Prices for transcontinental bandwidth carried by undersea cable could triple within two years the president of Asia Netcom, Bill Barney, has warned.
A key bandwidth supplier in the Asia-Pacific region, Asia Netcom is one of two incumbent Chinese state-owned network infrastructure and backhaul providers.
Barney said current international bandwidth prices were below cost, could not be sustained and would probably triple by 2007.
"When some of the networks hit upgrades [to provide multi-protocol label switching and converged IP services], that's where it gets interesting," Barney said, adding it currently cost between $US5 million and $US10 million per 10 gigabit to expand the capacity of routers feeding off existing fibre-optic cable.
With some routes - specifically Japan to Taiwan -saturated for years to come, Barney said the rise and rise of converged IP services, particularly VoIP and secure virtual private networks, still required major router upgrades by many telco service providers on the local loop. Moreover, many converged VoIP and wireless offerings are still not up to the latency standards of TDM (time delay multiplexing), Barney said.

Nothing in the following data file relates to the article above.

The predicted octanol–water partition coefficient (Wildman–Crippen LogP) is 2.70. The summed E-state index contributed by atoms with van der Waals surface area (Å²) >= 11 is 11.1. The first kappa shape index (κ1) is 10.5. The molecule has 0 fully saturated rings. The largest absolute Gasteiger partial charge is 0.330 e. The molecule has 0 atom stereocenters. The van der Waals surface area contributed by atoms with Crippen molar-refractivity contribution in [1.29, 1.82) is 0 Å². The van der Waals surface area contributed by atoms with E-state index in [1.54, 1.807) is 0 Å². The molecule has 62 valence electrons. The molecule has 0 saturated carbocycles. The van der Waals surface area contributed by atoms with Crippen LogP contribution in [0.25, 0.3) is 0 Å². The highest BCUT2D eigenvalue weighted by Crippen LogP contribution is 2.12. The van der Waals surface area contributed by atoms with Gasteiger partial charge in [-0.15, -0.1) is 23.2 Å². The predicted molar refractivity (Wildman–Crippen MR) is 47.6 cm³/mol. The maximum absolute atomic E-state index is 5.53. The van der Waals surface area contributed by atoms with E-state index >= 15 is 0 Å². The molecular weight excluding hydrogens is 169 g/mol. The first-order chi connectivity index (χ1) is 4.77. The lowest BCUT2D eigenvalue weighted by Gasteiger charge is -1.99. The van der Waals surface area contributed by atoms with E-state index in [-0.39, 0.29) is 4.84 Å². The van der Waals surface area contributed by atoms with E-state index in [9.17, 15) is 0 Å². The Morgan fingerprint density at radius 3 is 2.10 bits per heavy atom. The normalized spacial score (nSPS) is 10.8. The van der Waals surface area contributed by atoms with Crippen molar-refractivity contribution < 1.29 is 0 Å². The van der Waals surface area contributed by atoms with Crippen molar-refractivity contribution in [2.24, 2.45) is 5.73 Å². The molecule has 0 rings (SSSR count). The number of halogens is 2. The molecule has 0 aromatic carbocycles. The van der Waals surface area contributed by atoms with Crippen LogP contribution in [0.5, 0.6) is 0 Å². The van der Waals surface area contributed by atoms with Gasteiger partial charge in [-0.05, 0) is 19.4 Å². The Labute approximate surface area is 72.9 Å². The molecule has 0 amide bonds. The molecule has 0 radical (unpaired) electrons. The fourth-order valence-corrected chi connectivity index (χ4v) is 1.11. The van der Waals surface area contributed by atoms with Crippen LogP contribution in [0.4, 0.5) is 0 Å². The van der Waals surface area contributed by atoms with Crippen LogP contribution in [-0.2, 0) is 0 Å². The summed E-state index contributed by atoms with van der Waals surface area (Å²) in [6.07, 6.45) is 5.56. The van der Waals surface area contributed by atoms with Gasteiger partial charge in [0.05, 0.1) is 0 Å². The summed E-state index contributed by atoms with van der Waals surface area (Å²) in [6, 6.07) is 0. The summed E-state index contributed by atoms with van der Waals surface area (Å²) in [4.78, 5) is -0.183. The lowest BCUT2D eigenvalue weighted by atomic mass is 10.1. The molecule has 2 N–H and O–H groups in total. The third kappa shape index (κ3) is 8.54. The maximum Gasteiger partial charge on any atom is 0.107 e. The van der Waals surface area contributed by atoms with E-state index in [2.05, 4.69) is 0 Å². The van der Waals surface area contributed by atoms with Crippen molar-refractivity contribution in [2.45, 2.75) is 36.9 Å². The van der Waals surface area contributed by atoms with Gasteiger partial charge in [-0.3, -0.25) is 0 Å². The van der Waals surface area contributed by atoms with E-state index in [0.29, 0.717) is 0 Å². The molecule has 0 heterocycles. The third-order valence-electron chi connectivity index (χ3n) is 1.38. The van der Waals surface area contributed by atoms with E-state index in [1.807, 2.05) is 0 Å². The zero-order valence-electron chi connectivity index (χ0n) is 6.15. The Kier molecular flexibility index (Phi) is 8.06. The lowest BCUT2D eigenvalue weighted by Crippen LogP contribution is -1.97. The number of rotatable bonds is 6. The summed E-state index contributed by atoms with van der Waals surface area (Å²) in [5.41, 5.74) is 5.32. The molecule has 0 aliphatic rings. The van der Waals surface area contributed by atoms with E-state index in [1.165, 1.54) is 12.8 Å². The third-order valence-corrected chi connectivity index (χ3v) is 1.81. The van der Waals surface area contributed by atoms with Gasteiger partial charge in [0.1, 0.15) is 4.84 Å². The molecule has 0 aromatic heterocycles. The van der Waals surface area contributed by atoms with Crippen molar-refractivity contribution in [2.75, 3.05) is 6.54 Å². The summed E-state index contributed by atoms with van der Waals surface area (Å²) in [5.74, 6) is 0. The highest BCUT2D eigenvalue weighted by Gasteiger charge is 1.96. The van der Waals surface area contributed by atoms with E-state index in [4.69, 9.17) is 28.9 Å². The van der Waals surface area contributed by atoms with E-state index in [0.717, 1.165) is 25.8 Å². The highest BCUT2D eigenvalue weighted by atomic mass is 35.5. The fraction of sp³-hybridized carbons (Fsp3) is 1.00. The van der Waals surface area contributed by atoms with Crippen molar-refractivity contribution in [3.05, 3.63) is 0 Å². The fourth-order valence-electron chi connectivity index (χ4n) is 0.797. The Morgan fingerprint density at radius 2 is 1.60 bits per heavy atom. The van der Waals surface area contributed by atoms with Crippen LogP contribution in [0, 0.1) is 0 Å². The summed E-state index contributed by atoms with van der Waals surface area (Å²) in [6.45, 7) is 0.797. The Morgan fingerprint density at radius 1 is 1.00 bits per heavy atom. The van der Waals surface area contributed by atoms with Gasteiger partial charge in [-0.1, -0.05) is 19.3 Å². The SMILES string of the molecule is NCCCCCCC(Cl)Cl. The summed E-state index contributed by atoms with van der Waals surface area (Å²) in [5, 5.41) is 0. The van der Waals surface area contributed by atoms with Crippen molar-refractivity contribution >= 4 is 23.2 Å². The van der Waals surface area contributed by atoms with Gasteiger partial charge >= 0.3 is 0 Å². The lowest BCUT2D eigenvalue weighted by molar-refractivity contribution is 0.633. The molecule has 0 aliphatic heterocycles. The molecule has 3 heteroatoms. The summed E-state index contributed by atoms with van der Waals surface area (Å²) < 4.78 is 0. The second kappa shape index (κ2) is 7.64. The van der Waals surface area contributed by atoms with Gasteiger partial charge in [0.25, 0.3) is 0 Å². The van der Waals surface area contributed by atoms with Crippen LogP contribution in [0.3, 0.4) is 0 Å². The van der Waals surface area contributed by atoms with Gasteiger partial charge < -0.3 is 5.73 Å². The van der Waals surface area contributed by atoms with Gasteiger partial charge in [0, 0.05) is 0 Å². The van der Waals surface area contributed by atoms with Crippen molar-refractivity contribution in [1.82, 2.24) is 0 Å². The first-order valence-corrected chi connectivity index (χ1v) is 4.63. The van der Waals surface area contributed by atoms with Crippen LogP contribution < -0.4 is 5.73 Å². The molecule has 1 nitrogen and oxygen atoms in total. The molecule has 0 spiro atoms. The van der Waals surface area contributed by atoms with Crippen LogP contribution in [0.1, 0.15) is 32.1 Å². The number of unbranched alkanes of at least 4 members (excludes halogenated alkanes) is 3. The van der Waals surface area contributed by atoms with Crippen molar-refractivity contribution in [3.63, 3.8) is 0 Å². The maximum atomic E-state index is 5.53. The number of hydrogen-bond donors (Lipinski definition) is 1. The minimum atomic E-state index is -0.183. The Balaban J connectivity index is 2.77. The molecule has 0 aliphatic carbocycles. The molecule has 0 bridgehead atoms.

"On the VoIP networks, no one has got it right. We are still two years away from getting it right with soft switches," he said.
Barney also warned the price of cable itself is on the rise, adding "You cannot produce these cables for what people are selling them for," he said.
The VoIP phenomenon also has a profound effect on the level of research and development into sub-sea cable capacity, according to Barney. As many carrier technology and IT developers switched to cash in on the VoIP goldrush, more stable high-end offerings like submarine cable were being sorely neglected, he said.
"It's arbitraging; we all chase the dollar. There is no [research and development being done] on submarine networks. You haven't doubled capacity in three years. There will be knock-on effects," Barney said. These include escalating costs for corporate data centres located in currently cheap locations throughout Asia.
"It's about where you [locate] your data centres. If the price of capacity goes up three to four times, you will wind up with stranded data centres [because of the current trend to use several locations]. Look at the planning cycle for a data centre; it's two years. It's like the LAN environment versus the mainframe. At a certain stage the LAN [infrastructure] becomes more expensive than the capacity [it provides]."